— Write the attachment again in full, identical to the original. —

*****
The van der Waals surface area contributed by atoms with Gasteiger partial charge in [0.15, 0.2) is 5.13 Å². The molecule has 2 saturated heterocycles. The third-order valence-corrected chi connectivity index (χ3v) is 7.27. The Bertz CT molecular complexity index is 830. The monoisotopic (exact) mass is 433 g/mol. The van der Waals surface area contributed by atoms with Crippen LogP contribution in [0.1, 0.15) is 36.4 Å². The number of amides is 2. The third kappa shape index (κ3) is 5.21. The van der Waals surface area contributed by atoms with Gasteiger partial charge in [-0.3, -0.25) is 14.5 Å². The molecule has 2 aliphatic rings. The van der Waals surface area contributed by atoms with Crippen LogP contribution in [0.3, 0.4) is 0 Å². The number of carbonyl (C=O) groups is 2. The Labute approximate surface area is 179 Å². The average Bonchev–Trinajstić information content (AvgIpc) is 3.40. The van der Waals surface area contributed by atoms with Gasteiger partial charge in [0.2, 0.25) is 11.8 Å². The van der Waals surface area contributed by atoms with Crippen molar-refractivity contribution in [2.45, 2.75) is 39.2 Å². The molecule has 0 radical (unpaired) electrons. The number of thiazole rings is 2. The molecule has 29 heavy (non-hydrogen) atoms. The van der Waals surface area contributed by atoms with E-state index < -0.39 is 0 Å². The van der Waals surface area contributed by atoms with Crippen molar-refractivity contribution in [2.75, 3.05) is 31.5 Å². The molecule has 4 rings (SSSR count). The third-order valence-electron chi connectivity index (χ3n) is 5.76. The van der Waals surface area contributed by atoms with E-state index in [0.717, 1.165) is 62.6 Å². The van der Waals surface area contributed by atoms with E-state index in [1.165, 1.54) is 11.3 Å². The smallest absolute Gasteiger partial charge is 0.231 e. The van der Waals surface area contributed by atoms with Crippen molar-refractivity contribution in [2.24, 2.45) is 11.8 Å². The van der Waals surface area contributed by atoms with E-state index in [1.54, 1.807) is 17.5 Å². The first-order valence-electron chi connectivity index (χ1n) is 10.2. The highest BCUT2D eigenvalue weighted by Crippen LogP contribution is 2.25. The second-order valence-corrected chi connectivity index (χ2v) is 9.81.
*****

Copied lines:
The van der Waals surface area contributed by atoms with Gasteiger partial charge in [0.15, 0.2) is 5.13 Å². The molecule has 2 saturated heterocycles. The third-order valence-corrected chi connectivity index (χ3v) is 7.27. The Bertz CT molecular complexity index is 830. The monoisotopic (exact) mass is 433 g/mol. The van der Waals surface area contributed by atoms with Crippen LogP contribution in [0.1, 0.15) is 36.4 Å². The number of amides is 2. The third kappa shape index (κ3) is 5.21. The van der Waals surface area contributed by atoms with Gasteiger partial charge in [-0.3, -0.25) is 14.5 Å². The molecule has 2 aliphatic rings. The van der Waals surface area contributed by atoms with Crippen LogP contribution in [0.3, 0.4) is 0 Å². The number of carbonyl (C=O) groups is 2. The Labute approximate surface area is 179 Å². The average Bonchev–Trinajstić information content (AvgIpc) is 3.40. The van der Waals surface area contributed by atoms with Gasteiger partial charge in [0.2, 0.25) is 11.8 Å². The van der Waals surface area contributed by atoms with Crippen molar-refractivity contribution in [2.45, 2.75) is 39.2 Å². The molecule has 0 radical (unpaired) electrons. The number of thiazole rings is 2. The molecule has 29 heavy (non-hydrogen) atoms. The van der Waals surface area contributed by atoms with E-state index < -0.39 is 0 Å². The van der Waals surface area contributed by atoms with Crippen molar-refractivity contribution in [2.75, 3.05) is 31.5 Å². The molecule has 4 rings (SSSR count). The third-order valence-electron chi connectivity index (χ3n) is 5.76. The van der Waals surface area contributed by atoms with E-state index in [0.717, 1.165) is 62.6 Å². The van der Waals surface area contributed by atoms with E-state index in [1.165, 1.54) is 11.3 Å². The smallest absolute Gasteiger partial charge is 0.231 e. The van der Waals surface area contributed by atoms with Crippen molar-refractivity contribution in [2.24, 2.45) is 11.8 Å². The van der Waals surface area contributed by atoms with E-state index in [1.54, 1.807) is 17.5 Å². The first-order valence-electron chi connectivity index (χ1n) is 10.2. The highest BCUT2D eigenvalue weighted by Crippen LogP contribution is 2.25. The second-order valence-corrected chi connectivity index (χ2v) is 9.81.